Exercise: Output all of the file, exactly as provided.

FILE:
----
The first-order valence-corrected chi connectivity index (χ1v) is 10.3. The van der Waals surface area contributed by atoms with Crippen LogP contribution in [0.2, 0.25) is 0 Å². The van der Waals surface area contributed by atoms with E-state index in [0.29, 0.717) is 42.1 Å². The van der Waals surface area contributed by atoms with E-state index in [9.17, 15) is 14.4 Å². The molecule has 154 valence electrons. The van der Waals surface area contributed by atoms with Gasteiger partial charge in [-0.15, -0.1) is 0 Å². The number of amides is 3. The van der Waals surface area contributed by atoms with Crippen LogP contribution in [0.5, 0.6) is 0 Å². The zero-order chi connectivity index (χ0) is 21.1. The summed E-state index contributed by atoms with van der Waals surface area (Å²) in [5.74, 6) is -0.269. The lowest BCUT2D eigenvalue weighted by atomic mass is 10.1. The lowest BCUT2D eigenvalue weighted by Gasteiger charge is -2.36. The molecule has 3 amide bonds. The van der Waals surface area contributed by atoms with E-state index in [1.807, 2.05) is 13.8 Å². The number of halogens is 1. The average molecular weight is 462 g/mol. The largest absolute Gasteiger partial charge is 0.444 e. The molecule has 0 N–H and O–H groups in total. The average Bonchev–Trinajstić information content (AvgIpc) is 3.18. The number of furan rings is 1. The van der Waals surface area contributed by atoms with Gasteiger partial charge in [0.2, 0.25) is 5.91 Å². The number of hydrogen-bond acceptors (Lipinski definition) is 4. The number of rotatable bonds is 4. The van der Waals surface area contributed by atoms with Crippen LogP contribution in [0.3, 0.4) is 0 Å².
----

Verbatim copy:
The first-order valence-corrected chi connectivity index (χ1v) is 10.3. The van der Waals surface area contributed by atoms with Crippen LogP contribution in [0.2, 0.25) is 0 Å². The van der Waals surface area contributed by atoms with E-state index in [0.29, 0.717) is 42.1 Å². The van der Waals surface area contributed by atoms with E-state index in [9.17, 15) is 14.4 Å². The molecule has 154 valence electrons. The van der Waals surface area contributed by atoms with Gasteiger partial charge in [-0.15, -0.1) is 0 Å². The number of amides is 3. The van der Waals surface area contributed by atoms with Crippen LogP contribution in [0.5, 0.6) is 0 Å². The zero-order chi connectivity index (χ0) is 21.1. The summed E-state index contributed by atoms with van der Waals surface area (Å²) in [5.74, 6) is -0.269. The lowest BCUT2D eigenvalue weighted by atomic mass is 10.1. The lowest BCUT2D eigenvalue weighted by Gasteiger charge is -2.36. The molecule has 3 amide bonds. The van der Waals surface area contributed by atoms with E-state index in [1.807, 2.05) is 13.8 Å². The number of halogens is 1. The average molecular weight is 462 g/mol. The largest absolute Gasteiger partial charge is 0.444 e. The molecule has 0 N–H and O–H groups in total. The average Bonchev–Trinajstić information content (AvgIpc) is 3.18. The number of furan rings is 1. The van der Waals surface area contributed by atoms with Gasteiger partial charge in [0.2, 0.25) is 5.91 Å². The number of hydrogen-bond acceptors (Lipinski definition) is 4. The number of rotatable bonds is 4. The van der Waals surface area contributed by atoms with Crippen LogP contribution in [0.3, 0.4) is 0 Å².